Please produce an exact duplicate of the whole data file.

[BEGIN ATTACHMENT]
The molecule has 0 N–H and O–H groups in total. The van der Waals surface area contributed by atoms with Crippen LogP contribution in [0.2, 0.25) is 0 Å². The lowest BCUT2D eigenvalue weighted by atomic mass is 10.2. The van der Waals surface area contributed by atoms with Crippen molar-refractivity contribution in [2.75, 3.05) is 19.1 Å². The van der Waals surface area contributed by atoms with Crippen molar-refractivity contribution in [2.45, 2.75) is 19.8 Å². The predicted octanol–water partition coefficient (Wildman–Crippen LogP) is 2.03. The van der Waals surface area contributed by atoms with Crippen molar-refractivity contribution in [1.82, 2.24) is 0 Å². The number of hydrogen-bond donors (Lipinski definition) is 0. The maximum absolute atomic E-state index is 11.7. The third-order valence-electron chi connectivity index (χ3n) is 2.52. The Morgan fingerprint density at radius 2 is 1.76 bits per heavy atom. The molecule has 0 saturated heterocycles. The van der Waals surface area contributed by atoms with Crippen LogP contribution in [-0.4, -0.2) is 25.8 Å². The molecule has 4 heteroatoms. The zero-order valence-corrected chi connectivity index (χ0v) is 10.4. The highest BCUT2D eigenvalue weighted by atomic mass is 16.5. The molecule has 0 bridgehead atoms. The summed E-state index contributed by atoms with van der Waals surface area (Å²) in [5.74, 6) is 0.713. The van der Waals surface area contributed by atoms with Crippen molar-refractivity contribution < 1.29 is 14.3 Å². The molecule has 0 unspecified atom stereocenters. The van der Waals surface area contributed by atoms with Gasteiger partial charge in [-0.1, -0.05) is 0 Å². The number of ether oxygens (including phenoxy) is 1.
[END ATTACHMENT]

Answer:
The molecule has 0 N–H and O–H groups in total. The van der Waals surface area contributed by atoms with Crippen LogP contribution in [0.2, 0.25) is 0 Å². The lowest BCUT2D eigenvalue weighted by atomic mass is 10.2. The van der Waals surface area contributed by atoms with Crippen molar-refractivity contribution in [2.75, 3.05) is 19.1 Å². The van der Waals surface area contributed by atoms with Crippen molar-refractivity contribution in [2.45, 2.75) is 19.8 Å². The predicted octanol–water partition coefficient (Wildman–Crippen LogP) is 2.03. The van der Waals surface area contributed by atoms with Crippen molar-refractivity contribution in [1.82, 2.24) is 0 Å². The number of hydrogen-bond donors (Lipinski definition) is 0. The maximum absolute atomic E-state index is 11.7. The third-order valence-electron chi connectivity index (χ3n) is 2.52. The Morgan fingerprint density at radius 2 is 1.76 bits per heavy atom. The molecule has 0 saturated heterocycles. The van der Waals surface area contributed by atoms with Crippen LogP contribution in [-0.4, -0.2) is 25.8 Å². The molecule has 4 heteroatoms. The zero-order valence-corrected chi connectivity index (χ0v) is 10.4. The highest BCUT2D eigenvalue weighted by atomic mass is 16.5. The molecule has 0 bridgehead atoms. The summed E-state index contributed by atoms with van der Waals surface area (Å²) in [5.74, 6) is 0.713. The van der Waals surface area contributed by atoms with Crippen molar-refractivity contribution < 1.29 is 14.3 Å². The molecule has 0 unspecified atom stereocenters. The van der Waals surface area contributed by atoms with Gasteiger partial charge in [-0.1, -0.05) is 0 Å². The number of ether oxygens (including phenoxy) is 1.